Today I’m going to celebrate by sharing some of my favorite places to get a bite in Dublin. Now I’m hungry because A. I ate a bowl of cereal at 6:30 this morning and cereal, no matter how much I wish it did, does not tide me over until lunch. :\ and B. Because I’m ready for all of these things in my mouth right now–definitely with at least an hour or so between every meal. From now until we leave, I’ll be prepping my stomach for the copious amounts of fish and sweets I’ll be eating. When it comes to food, Dublin has choices for all taste buds–it’s just a matter of deciding which buds are protesting the loudest. Here are my favorites in the city.
27 Leeson Street Lower, Saint Kevin’s, Dublin
Opt for the enclosed patio, calibrated to create the atmosphere of a polished botanical garden. Nearby St. Stephen’s Green and the Iveagh Gardens, it invokes those natural muses and adds cushiony garden chairs and a sleek bar for the finish. This is a great spot for brunch. My personal favorite is their poached eggs with smashed avocado and chili jam toast. They serve breakfast, lunch, dinner, and afternoon tea as well, so be sure to find time for this quiet enclave.
Burritos N’ Blues
2 Wexford St, Dublin 2
Dublin’s love for the burrito has apparently witnessed a surge in the last few years. Leading the charge is Burritos and Blues, a brightly colored space with generally short lines and fresh ingredients. They offer student deals for a burrito and soda pairing, and a better-than-Chipotle experience. Truly. If you’re a spice fiend, try their Blow Your Head Off or XXX Salsa. I wasn’t brave enough to, but if you’re feeling crazy, do it. Even the mild has some good kick.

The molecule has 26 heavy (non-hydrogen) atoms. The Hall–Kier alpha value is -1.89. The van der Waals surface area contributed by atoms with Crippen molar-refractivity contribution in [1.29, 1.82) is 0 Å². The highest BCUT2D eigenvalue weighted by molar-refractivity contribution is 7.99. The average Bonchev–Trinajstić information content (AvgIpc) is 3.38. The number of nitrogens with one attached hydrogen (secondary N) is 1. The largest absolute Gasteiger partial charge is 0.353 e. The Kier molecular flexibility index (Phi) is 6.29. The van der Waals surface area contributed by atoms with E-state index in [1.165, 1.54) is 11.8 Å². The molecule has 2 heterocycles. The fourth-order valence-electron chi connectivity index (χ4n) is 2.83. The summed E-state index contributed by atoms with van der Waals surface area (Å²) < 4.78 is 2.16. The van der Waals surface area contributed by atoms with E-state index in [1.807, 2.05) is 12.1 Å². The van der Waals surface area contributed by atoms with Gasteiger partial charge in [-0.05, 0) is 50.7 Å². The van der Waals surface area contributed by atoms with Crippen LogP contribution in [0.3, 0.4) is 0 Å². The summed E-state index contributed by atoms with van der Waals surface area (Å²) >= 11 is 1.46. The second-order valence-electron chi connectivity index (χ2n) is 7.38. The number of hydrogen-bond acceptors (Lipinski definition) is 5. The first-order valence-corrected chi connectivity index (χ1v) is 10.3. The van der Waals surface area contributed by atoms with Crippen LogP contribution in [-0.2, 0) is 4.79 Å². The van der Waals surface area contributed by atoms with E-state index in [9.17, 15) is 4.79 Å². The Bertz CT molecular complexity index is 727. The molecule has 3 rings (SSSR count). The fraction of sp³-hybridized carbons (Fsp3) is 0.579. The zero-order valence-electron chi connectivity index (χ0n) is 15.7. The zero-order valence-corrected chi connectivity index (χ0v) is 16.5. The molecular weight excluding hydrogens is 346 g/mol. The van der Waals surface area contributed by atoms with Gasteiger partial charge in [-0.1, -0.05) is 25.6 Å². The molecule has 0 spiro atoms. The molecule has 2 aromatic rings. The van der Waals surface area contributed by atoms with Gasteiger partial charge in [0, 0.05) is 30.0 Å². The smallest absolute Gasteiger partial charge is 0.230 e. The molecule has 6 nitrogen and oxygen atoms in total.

Mannings Bakery & Cafe
39/40 Thomas St, Merchants Quay, Dublin 8
From between Tescos and Lidls appears Mannings Bakery and Cafe, looking the part of an old fashioned sweets shop and with the treats to boot. Their location on Thomas Street also has a sit-in cafe, meaning you can delight in the marble tabletops, checkerboard tiles, and pink detailing longer. The lunch menu is expansive and their sandwiches wholesome, fresh, and HUGE. I’m a fan of their mediterranean and tuna herb sandwiches.
Jervis St, North City, Dublin 1
For an upscale dinner experience, head over to the Church on the north side of the Liffey. Yes, it was once a church! The family-owned restaurant prides itself on a team of exceptional chefs, and for including a bar, cafe, nightclub, and barbecue area. Enjoy the wooden pillars that reach to the sky, arched windows, and the organ-turned-half-ceiling as you wait for your meal. Their chicken ala brassa is a masterpiece. And don’t leave without ordering the Bailey’s cheesecake–it is seriously divine.
22 South Great George’s Street, Dublin 2
In the Georges Street Arcade “hides” a social canteen that serves up cinnamon buns to rival my trusty Cinnabon. (I’m a girl of simple pleasures.) They’re made fresh daily, along with the slew of sandwiches, soups, and salads offered at Simon’s Place. It’s a very sociable place, one that milling about and eating one (or three) of their cinnamon rolls will stir up conversation and ease and the idea that you could hang out here every day. It could be your place.
2 Suffolk St, Dublin 2